Arlington Colts looking to make school history in 2013

Posted Monday, Aug. 19, 2013  comments  Print Reprints
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Perhaps surprisingly, only once in the history of Arlington High School has the Colts football team made the playoffs in six straight years. The 2013 team can make that twice in school history, and on paper it looks geared to do so.

Arlington returns a handful of starters on both offense and defense and is especially experienced in key positions.

“We’re excited about our skill positions on both sides of the football,” coach Scott Peach said.

Defensively, the Colts have four players in the secondary returning: Cassius Grady, Corey Bernard, Jacob Nwangwa and Cedric Jones.

“All of those kids were really good performers for us last year,” Peach said.

They defense also returns end Darron Harris, whom Peach calls “one of the top defensive ends in the area right now.”

Offensively, Arlington brings back starting receivers Cade Olson and Isaiah Baker, along with junior running back Raymond Sheard, who had 672 yards and nine rushing touchdowns last season.

Senior Michael Gray, who played receiver last season, moves back to his more natural position of quarterback.

Gray “has been the leader of this senior class ever since they were in grade school,” Peach said. “He’s very smart. He’s a kid that you don’t have to tell twice how to do something. That’s key for the offensive system that we run because our quarterback has to be a smart kid.

“The other thing is that he’s a prolific runner and he’s got a big arm. He’s become a really good passer. The biggest deal for us is protecting him. I think he’s going to have a really special year.”

Back to quarterback

Gray is excited about the prospect of moving back under center, where he played until his sophomore season, when was moved up to the varsity to play receiver.

“Playing receiver was fun, but I’ve always played quarterback and feel more comfortable back there,” he said. “It took some work over the summer just to get back into the groove of throwing and not catching, but it didn’t take long to get back into that.”

Gray is also excited about the experienced weapons like Sheard, Baker and Olson that he’ll have surrounding him.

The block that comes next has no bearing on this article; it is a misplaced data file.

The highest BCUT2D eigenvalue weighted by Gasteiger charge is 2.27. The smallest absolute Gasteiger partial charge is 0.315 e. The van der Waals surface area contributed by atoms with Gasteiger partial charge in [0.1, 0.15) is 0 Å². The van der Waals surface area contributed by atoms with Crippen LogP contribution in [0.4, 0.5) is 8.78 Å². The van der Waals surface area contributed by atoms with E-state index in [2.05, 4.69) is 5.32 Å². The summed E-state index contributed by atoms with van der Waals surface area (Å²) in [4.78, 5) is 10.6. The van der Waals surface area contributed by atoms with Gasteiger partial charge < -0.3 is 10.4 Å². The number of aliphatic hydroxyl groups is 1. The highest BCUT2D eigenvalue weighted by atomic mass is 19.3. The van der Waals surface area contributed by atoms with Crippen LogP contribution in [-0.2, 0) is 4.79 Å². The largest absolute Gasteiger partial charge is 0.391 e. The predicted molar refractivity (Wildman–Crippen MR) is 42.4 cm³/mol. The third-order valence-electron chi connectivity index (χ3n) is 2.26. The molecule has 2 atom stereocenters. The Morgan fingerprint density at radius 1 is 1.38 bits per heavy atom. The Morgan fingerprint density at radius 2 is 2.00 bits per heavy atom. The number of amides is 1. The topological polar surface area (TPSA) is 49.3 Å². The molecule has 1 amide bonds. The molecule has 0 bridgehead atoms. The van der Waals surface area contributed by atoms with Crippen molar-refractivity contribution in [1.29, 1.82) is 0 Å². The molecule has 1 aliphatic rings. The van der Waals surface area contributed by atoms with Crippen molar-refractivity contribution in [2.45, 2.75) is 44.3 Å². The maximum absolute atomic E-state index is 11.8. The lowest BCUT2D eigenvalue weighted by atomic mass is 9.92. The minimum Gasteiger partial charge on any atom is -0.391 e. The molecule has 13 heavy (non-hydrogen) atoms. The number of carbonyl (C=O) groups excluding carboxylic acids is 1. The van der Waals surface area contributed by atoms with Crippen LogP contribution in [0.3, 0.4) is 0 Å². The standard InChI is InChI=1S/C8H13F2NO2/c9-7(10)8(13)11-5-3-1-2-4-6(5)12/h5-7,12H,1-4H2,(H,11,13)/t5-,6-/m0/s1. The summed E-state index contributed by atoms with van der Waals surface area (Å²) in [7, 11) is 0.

“The skill positions are some of the best in the district, I think,” Gray said. “Especially at running back. Raymond is a freak athlete — that’s about all I can say about him. And our receivers are great, too.”

On paper, though, protecting Gray could be a concern for the Colts. Arlington graduated five senior offensive lineman from last season, so the entire line must be rebuilt. But both Peach and Gray feel like they have the right pieces to the puzzle.

Left tackle Ikenna Okoye was a fill-in at multiple positions last season, and Peach feels like he has the skill to be a “really special” player. Peach also praised the work of right tackle Dylan Whiteacre, whom he called a bright spot in the first week of fall camp.

“It’ll take some work, but we have a really good offensive line coach and I’m not worried about it all,” Gray said. “I think we’ll be ready to go by the first game, definitely. No worries there.”

Luke’s legacy

One thing giving the Colts reason to feel confident about their offensive line play stems from the success of one of its former players, Luke Joeckel, who was the second overall draft pick to the NFL in April. Though he’s no longer suiting up in the green and white, his legacy has impact.

“Luke Joeckel changed the entire culture of our football team five years ago,” Peach said. “He played at such a high level that over the past five years we’ve had seven Division I offensive lineman go into the college ranks.

“The kids that played next to Luke had a chance to see what that looked like,” Peach added. “So for three years all the guys that played with him saw that. Then after that, those kids that were beneath Luke, they either watched him on film or watched the guys he played alongside. So he really made a huge impact on our offensive linemen and how they play because they can look at him and say, ‘This is how it looks and this is what I have to do.’”

It’s not just the offensive line that will be full of fresh faces. The defensive front seven will be inexperienced, having graduated six from the 2012 squad.

“Without question, our front seven defensively and our offensive line are going to have to grow up fast,” Peach said.

But the younger players making the leap to Friday night football have a history of success to draw upon.

“We went 8-2 on our JV last year, and a lot of those sophomores have stepped into starting positions for us on our varsity and they’re going to be really good players,” Peach said.

He pointed out McKinley Rogers as an example. After moving from linebacker to defensive end, Rogers was a standout in the first week of practice.

“I’ve been very impressed with him,” Peach said. “He’s lightning-quick off the ball and has played very physical. He’s a kid that we hoped would come on and be a player for us and he has after a position change.”

With skill in place and the promise of new players upfront, Arlington feels like it could make another special playoff run — and perhaps a run at the District 3-5A championship.

“We’ve created a culture for ourselves and a tradition that we expect to win,” Peach said. “Step No. 1 is to get off to a good start.”

That concept reverberates through the senior leadership of this team, like safety Jacob Nwangwa, a three-year varsity player for the Colts.

“We go by the motto ‘start fast, finish strong,’” he said. “We’re pretty much doubted. Proving everyone wrong is what’s shooting fire into us, because we’re classified as an underdog and we want to show people up.”

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